Disunion is a history of the West Virginia Mine Wars, one of the most dramatic struggles for civil rights that this country has known, but also one of the nation’s most obscure. In recounting the stories of three major strikes leading up to the Battle of Blair Mountain in 1921—commonly referred to as the largest armed insurrection in U.S. history since the Civil War—Moore brings to life the miners and their families, many of them immigrant or Black, and the tenuous alliances they forged as they repeatedly went up against the powerful combination of corporations that exerted autocratic power over their lives.
From the judges: “A gorgeously written, meticulously researched account of a critical episode of labor history in the United States, Disunion tells a century-old story of solidarity and the struggle that united Black, white, and immigrant miners against wealthy industrialists. Reading it, one can almost feel the tension in the air of the union meetings, the hopes and disappointments of its members. Moore’s characters could have stepped out of a Sherwood Anderson story. Her passion for this moment in history opens up a discussion vital to contemporary American life.”
Nina Siegal, The Diary Keepers
Cultural history, Forthcoming from Ecco
The Diary Keepers was born out of a New York Times article, “The Lost Diaries of War,” which explored a trove of more than 2,000 diaries collected by the NIOD Institute for War, Holocaust and Genocide Studies in Amsterdam. The author has chosen seven diaries from the collection, which she weaves together to tell the story of the war from varying perspectives, like a multi-character novel. They include narratives of Jews in hiding and imprisoned, a grocery store owner who became a member of the resistance, a young, unaffiliated factory worker in Amsterdam, and a police officer and Nazi collaborator who ran a special unit to hunt Jews. Taken together, their stories create a fascinating mosaic of life in the Netherlands in the five harrowing years from Germany’s invasion of the Netherlands to the end of occupation.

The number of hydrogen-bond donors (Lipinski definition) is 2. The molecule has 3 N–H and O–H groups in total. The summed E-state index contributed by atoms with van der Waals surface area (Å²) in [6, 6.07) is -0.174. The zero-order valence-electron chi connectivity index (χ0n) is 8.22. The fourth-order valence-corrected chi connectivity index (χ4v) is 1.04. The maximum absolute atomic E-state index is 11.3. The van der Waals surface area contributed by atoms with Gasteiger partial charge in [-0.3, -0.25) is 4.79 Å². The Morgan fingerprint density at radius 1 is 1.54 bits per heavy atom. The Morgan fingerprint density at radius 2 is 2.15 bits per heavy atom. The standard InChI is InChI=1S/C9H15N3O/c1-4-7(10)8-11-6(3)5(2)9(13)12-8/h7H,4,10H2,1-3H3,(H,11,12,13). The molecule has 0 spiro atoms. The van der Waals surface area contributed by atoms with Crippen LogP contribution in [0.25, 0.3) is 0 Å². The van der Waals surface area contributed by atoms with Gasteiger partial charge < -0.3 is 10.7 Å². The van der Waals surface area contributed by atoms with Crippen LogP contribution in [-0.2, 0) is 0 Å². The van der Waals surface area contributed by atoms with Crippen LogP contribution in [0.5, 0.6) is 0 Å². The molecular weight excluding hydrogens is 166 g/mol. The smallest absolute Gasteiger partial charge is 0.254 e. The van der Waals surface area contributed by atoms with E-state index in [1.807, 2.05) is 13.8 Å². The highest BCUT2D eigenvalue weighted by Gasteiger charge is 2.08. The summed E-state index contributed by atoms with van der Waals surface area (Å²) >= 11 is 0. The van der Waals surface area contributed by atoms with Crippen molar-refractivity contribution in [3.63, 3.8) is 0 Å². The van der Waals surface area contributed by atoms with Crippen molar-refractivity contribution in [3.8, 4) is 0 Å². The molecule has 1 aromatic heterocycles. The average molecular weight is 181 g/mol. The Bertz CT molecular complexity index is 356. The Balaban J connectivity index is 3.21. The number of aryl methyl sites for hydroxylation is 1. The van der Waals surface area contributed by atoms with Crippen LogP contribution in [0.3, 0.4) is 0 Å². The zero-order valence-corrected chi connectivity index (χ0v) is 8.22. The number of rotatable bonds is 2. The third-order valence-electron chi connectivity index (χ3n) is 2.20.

From the judges: “Braiding together reflections from seven ordinary, yet utterly fascinating, diary keepers during the Nazi occupation of the Netherlands, this kaleidoscopic work of history is intensified by the author’s sensitive contextualization. The entries are haunting and intimate; some are burned into the brain, such as a diarist taking a train to eat cherries in the countryside while another train deports Jews to Germany. Siegal transforms the drudgery of archival sifting into an act of grace. Potentially explosive, this book could lead to the Dutch reexamining themselves and Europe reassessing the Dutch.”
Ali Winston and Darwin BondGraham, The Riders Come Out at Night: The Failure to End Police Brutality and Corruption in Oakland
History, Forthcoming from Atria Books
The Riders Come Out at Night profiles the Oakland Police Department, the law enforcement agency under the longest-running federal reform program in the United States. The authors, prize-winning independent journalists, have followed the story for 13 years. Through an examination of the department’s past and present, the book examines the evolution of contemporary policing in America and delves into whether the profession, in its current shape, can be reformed.
From the judges: “As thrilling as the best noir fiction, The Riders Come Out at Night lays bare the horrors of police brutality with careful and unflinching courage. It stands to inform one of America’s most urgent debates, providing insight into the culture of a police department in freefall. The project is marked by the authors’ eye for detail, ear for a galvanizing story, and instinct for the heart of a question. Their thirteen years of tireless reporting will culminate in an essential book.”